Frank Yerby’s Benton’s Row appeared in 1954, eight years after his debut novel The Foxes of Harrow (1946) In many ways, the narrative arcs are similar: a mysterious man comes to town, under mysterious circumstances, he makes a fortune, has numerous lovers, and his dynasty crumbles by the end of the novel. While The Foxes of Harrow focuses on Stephen Fox almost exclusively, ending around the Civil War, Benton’s Row follows Tom Benton as he arrives in Northwest Louisiana from Texas in 1842, escaping the hangman’s noose, and his progeny through the early 1920s. In fact, it would be more appropriate to say that the novel follows Sarah Benton, Tom’s wife, throughout her life. (At points, I kept thinking about Gaines’s epic The Autobiography of Miss Jane Pittman (1971) when reading the novel. The scope of time covered mirrors that text.)
Today, I want to continue something I have been working on with Yerby since I first read The Foxes of Harrow, the manner in which he undercuts the dominant “costume novel” story arc with African American characters who counter the salacious and villainous characteristics of the white protagonists. By doing this, Yerby subtly drives home the point, again and again, that the the myth of the Old South, and the myth of white superiority, is nothing more than a falsehood people construct to maintain their positions of power.
In Benton’s Row, false bravado and lies about valorous acts on the battlefield during war play a part in the manufacturing of these myths. At the start of the war, Wade ran and hid in hopes that he would not have to fight. Eventually though, he gets enlisted and serves. Before he returns home in 1865, Sarah presumes her son Wade is dead because she receives a not telling her that he is MIA. She thinks about her son possibly gaining the courage to fight and not run; however, she cannot imagine Wade’s acts of bravery in the face of adversity.
Though she had seen war itself, here on the very outlying fields of her own plantation, or even, perhaps, because she had seen it, her mother’s heart rebelled against picturing in imagination the scene of her son’s presumable and indisputably heroic death. What she went to, with almost painful honesty she could not control, was Wade’s boyhood, and how she pitied him. (162)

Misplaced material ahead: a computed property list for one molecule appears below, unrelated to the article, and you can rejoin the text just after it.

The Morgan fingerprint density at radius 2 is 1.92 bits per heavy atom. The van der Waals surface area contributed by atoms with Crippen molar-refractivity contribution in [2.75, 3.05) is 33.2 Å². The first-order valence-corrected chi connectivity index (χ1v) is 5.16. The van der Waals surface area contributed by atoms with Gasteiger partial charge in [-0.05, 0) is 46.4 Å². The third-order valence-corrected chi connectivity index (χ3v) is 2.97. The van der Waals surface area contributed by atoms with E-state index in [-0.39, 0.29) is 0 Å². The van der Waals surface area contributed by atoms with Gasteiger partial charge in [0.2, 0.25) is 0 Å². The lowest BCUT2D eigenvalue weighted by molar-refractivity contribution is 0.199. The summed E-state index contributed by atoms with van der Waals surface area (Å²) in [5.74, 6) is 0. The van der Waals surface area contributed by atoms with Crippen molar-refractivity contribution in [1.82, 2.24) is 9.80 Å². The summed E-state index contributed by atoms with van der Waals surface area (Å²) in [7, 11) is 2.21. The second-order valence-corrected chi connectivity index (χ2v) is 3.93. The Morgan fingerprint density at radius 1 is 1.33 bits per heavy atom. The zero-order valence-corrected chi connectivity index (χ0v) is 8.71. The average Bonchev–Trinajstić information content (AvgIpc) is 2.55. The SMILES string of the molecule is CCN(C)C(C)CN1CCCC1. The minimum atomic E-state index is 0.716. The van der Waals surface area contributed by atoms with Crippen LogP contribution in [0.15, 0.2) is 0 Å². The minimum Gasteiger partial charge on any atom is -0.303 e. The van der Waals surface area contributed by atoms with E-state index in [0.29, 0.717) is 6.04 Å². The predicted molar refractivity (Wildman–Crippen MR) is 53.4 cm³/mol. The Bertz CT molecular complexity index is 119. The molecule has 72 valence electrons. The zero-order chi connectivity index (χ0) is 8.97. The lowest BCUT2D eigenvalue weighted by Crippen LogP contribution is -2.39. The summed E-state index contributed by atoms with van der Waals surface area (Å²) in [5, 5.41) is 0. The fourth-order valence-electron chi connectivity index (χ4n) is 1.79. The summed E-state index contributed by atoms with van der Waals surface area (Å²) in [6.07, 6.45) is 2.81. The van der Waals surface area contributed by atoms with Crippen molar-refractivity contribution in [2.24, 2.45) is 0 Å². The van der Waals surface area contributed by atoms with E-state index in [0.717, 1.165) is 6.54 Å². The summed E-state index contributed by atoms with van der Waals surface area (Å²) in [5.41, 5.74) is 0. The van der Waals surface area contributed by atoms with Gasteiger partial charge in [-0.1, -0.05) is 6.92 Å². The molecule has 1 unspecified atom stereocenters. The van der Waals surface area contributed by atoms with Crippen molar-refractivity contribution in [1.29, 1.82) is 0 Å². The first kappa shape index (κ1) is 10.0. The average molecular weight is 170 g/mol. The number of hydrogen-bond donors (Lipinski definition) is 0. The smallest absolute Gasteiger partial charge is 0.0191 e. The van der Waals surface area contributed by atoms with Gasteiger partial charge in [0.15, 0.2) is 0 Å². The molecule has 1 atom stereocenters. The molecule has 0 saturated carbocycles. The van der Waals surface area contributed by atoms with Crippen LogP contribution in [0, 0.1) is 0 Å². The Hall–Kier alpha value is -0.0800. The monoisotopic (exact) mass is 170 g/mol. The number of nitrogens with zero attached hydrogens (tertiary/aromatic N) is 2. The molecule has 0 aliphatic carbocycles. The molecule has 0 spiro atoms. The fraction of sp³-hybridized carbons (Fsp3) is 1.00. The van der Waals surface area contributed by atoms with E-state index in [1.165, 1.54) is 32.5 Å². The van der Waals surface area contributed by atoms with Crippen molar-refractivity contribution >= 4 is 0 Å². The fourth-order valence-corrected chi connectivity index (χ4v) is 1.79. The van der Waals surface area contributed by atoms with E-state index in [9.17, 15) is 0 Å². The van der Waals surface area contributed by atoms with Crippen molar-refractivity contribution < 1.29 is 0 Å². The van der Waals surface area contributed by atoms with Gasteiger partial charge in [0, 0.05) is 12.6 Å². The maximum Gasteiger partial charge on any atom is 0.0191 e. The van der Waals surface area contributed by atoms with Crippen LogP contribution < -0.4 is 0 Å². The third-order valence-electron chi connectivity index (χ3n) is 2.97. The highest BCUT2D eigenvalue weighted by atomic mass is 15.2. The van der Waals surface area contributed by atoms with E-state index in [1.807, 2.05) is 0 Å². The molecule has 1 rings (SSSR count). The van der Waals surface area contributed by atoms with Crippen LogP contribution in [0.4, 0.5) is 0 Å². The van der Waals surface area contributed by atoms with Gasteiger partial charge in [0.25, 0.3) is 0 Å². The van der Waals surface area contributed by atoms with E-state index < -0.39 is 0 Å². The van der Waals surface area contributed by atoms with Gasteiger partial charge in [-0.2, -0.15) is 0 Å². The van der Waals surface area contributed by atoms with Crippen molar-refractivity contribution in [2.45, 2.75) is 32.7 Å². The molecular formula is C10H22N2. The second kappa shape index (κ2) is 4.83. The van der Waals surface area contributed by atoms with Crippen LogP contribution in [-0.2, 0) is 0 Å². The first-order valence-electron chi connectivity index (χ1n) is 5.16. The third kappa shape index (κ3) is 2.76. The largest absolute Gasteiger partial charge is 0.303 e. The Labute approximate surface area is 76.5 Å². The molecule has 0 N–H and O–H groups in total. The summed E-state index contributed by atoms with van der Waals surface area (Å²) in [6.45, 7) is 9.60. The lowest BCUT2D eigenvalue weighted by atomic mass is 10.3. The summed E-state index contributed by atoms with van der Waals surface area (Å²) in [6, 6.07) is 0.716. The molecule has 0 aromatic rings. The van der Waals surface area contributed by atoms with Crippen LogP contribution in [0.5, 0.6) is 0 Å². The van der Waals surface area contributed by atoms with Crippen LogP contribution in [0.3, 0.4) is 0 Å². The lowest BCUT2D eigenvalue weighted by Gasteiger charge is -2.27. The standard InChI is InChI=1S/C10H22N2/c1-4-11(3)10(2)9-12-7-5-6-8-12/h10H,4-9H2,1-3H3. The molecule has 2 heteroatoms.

Even when the stories of Wade’s bravery reach her ears, she cannot believe them because she knows of his cowardice from childhood. However, she does not challenge the stories: instead, she allows them to continue and perpetuate as myth throughout the community of Wade’s indisputable gallantry.
While Tom Benton exudes the quintessential ideals of rugged masculinity–strength, valor, grit, determination–Wade, his son, does not. Instead, Wade runs away when times get tough. During the Civil War, the myth of Wade Benton’s heroic valor at Briar’s Creek takes over his life. He returns from the war with Oren Bascomb, a “poorwhite” who plays up Wade’s supposed bravery at Briar’s Creek. Oren uses the lies as leverage to increase his wealth and standing in Benton’s Row, thus creating a space for himself out of the mythologized exploits of Wade. No one questions Wade’s “bravery,” and he does not challenge the story either. The account cements his place in the community; however, Oren’s threats of blackmail eventually leads to Wade’s demise.